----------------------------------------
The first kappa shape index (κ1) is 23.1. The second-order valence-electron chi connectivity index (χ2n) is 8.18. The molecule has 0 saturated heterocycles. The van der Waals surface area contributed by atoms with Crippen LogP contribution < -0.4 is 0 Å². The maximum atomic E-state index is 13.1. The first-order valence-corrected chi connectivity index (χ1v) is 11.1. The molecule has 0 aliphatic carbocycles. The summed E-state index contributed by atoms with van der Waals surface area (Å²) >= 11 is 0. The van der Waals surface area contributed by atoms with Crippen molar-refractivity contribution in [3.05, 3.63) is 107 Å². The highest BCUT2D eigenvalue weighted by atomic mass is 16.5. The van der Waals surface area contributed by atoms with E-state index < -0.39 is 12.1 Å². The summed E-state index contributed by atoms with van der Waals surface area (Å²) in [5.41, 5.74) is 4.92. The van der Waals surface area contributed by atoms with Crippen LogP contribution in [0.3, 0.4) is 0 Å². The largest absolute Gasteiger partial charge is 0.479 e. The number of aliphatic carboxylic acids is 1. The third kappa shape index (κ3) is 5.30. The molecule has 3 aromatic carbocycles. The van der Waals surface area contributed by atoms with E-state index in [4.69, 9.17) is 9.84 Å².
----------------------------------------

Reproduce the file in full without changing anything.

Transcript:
The first kappa shape index (κ1) is 23.1. The second-order valence-electron chi connectivity index (χ2n) is 8.18. The molecule has 0 saturated heterocycles. The van der Waals surface area contributed by atoms with Crippen LogP contribution < -0.4 is 0 Å². The maximum atomic E-state index is 13.1. The first-order valence-corrected chi connectivity index (χ1v) is 11.1. The molecule has 0 aliphatic carbocycles. The summed E-state index contributed by atoms with van der Waals surface area (Å²) >= 11 is 0. The van der Waals surface area contributed by atoms with Crippen molar-refractivity contribution in [3.05, 3.63) is 107 Å². The highest BCUT2D eigenvalue weighted by atomic mass is 16.5. The van der Waals surface area contributed by atoms with E-state index < -0.39 is 12.1 Å². The summed E-state index contributed by atoms with van der Waals surface area (Å²) in [5.41, 5.74) is 4.92. The van der Waals surface area contributed by atoms with Crippen LogP contribution in [0.3, 0.4) is 0 Å². The largest absolute Gasteiger partial charge is 0.479 e. The number of aliphatic carboxylic acids is 1. The third kappa shape index (κ3) is 5.30. The molecule has 3 aromatic carbocycles. The van der Waals surface area contributed by atoms with E-state index in [4.69, 9.17) is 9.84 Å².